Political junkies like me almost always believe in one immutable law of campaigns: Candidates move to the right (for Republicans) or the left (for Democrats) to win the party faithful in the primaries, but move back to the center in the general election to win moderate and independent voters. Tod Kelly explains why Romney hasn’t followed that pattern in this campaign:
Of all the presidential elections I have ever witnessed, this is by far the strangest – and Romney’s campaign is the most obviously troubled. Think of all of the moves he has made over the past couple of months, long after having shored up the Republican nomination: He picked Paul Ryan, the darling wunderkind of the far right of his base, and he felt forced to do it way too early. He’s advocated preemptive war against Iran. He traveled to Europe and insulted them, then travelled to Israel and insulted the Palestinians. He’s gone above and beyond to paint himself (fallaciously, in my opinion) as the most socially conservative guy in the room. And now he seems poised to double down on his 47% gaffe, regardless of how it plays out to that part of America that doesn’t get its news from FOX, Limbaugh or Beck.
In other words, he is working his ass off to make sure that the base of his own party is willing to vote for him in November – even though he’s running against an incumbent his party views as the anti-Christ, in a bad economy with high unemployment.
Has this ever happened before in the modern-media age? Has a major-party Presidential candidate ever had to focus so much energy on getting his own party to be willing to vote for him? Last November, I would have bet you many rounds of top-shelf scotch that by now the GOP’s candidate would have been tacking to the center so hard and fast he or she would be breaking all kinds of land-speed records. But ironically, the only electable candidate of that entire bunch may turn out to be the least electable of all, because his party’s base doesn’t trust him enough to let him tack anywhere but further right. (And trust me on this – after attending last weekend’s Values Voter Summit I can assure you that the base does not like Mitt Romney, and they do not trust him – at all.)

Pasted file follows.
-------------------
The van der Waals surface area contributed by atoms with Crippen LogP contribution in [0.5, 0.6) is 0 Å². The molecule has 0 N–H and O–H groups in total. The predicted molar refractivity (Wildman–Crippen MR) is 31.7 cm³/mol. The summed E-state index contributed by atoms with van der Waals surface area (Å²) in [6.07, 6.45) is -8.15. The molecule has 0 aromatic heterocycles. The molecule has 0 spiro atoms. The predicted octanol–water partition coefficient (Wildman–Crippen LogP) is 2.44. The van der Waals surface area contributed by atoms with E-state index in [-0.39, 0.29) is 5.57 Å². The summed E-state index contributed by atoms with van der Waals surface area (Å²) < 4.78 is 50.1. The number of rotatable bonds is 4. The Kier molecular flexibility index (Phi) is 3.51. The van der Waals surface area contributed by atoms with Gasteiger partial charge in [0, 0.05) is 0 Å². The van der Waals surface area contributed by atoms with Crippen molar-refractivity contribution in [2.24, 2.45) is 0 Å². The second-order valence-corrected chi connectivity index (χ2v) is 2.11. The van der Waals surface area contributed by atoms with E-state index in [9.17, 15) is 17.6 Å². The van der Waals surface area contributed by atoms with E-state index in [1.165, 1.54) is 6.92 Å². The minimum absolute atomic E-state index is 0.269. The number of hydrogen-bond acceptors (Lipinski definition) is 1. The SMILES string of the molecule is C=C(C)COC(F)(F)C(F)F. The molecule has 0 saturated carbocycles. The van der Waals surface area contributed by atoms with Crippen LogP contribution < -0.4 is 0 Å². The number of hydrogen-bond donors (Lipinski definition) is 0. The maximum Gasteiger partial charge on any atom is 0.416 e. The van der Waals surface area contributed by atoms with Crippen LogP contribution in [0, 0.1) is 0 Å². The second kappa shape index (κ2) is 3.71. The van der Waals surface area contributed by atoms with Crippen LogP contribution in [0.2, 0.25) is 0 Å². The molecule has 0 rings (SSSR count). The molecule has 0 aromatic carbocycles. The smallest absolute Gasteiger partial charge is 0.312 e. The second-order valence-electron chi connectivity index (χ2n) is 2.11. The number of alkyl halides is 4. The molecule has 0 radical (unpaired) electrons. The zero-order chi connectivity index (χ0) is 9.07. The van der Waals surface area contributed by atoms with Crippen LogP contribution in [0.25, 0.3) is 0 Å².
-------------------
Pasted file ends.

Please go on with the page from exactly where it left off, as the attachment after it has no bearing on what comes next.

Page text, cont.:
But this is symptomatic of the situation the Republican party is increasingly finding itself in after 2010, when they made the decision to try to harness the energy of the Tea Party movement. It worked in that election, leading to a huge swing toward the Republicans at every level of government. But the celebration was far too early, for reasons I pointed out at the time and have continued to advocate for the last two years. By doing that, they also backed themselves into a corner.
They put a lot of Tea Party types in Congress, especially in the House, and then found that they couldn’t control them very well. It pushed the party strongly to the right, not just in rhetoric but in actual governing too. And when they actually started passing laws, especially at the state level, they got the inevitable reaction. That’s why Republican governors that were swept into office by riding the Tea Party Wave, like John Kasich and Rick Scott, are now very, very unpopular in their home states.
The problem they have is that they cannot appeal to the hard-right base of the party and to independent voters at the same time. They simply can’t. And as the Latino demographic grows and public opinion shifts even further toward equality on LGBT issues, it’s only going to get worse. The Republican party is facing some monumental choices that they can’t avoid, and either road they take will make it harder to form a winning coalition. They’ll eventually find a way to make it work, but there’s going to be some serious infighting along the way. And I’m stocked up on popcorn.